On Diplomacy

By history, my father is a general surgeon in a small town in Georgia for his entire life. Currently retired at age 88 but still gets up every morning and goes to work somewhere, volunteering something. He has taken care of patients for 60 years.

From the time I started medical school till the present he has only given me two bits of advice on how to being a doctor. Just two. For what it’s worth, here are those sage bits of advice:

1) “You’ll probably like women but you’ll definitely hate doing pelvic exams. It loses the mystery at eye level under the hot lights”

2) “Don’t ever yell at the nurses. Everything immediately goes from bad to worse”.

I have found both of these tidbits to be true in spades. Of particular note is the admonition about yelling at nurses. In that regard, I have learned over the last 20 years that three laws hold irrevocably true:

1) The short term consequences of yelling at nurses are that you can be sure that anything going bad will instantly and irrevocably get worse. If they couldn’t or wouldn’t do what you wanted before you blew up, the real chances of it happening afterward simply evaporate. They either completely decompensate or run around at a quicker pace trying to look like they’re being more efficient with nothing effective being done. You can take this to the bank.

2) The longer term consequences of yelling at a nurse virtually guarantee that your name will sucked into the pipeline of “problems that need to be addressed” and you will then die the death of 1000 meetings, a painful and debilitating fate.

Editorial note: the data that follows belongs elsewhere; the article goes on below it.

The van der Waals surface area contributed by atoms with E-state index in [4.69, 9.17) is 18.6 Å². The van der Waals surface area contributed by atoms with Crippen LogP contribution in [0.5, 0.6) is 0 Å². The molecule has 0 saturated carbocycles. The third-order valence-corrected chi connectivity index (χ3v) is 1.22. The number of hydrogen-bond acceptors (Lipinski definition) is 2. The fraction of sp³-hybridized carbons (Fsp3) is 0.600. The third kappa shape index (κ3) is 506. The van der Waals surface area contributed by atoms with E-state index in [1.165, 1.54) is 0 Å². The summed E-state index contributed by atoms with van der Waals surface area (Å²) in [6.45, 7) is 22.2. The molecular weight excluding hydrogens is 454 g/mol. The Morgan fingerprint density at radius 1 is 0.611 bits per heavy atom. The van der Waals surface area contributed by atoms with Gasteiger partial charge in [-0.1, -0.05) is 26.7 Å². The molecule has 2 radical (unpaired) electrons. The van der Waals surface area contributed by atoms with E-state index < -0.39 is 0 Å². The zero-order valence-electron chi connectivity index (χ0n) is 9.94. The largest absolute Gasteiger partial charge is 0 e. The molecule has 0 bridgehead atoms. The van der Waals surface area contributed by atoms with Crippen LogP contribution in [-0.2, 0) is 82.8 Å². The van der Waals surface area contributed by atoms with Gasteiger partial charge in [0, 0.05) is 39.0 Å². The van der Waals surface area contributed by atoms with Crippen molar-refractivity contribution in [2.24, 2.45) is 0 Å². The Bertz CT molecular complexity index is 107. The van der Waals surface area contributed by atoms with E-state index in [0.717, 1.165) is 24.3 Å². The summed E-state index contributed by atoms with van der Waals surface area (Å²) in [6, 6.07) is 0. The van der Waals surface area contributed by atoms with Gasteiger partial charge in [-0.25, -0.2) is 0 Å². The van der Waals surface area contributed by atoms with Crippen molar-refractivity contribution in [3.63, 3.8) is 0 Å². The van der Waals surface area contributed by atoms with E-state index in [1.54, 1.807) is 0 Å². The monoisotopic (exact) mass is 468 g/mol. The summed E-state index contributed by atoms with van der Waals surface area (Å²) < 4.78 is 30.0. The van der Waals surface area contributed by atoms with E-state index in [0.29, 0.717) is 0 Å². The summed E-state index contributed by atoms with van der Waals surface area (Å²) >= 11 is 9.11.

3) Surgeons who develop a reputation for yelling at people slowly lose repute among their colleagues. The old chestnut of “Lord, Master and Captain of the Ship” has pretty much been replaced by “Lord, Master and Team Player”. Like it or not, there is a lot more team effort involved in patient care than there was in the 50s, and not only are nurses part of that team, they don’t grow on trees anymore. Picture what your life would be like with out trained and experienced NICU nurses.

It has been my experience that these irrevocable laws simply make hassling nurses a lose-lose proposition, not matter how ego satisfying it might be at the time to establish who’s boss. I would suggest that the maximum efficiency possible occurs when you guide events with an even temper, simply emphasizing the importance by tone, and assuming everyone is doing the best they can under the circumstances. Perceived lapses are best handled after the fact.

My humble US$00.02 worth (probably over valued)

David Crippen, MD, FCCM

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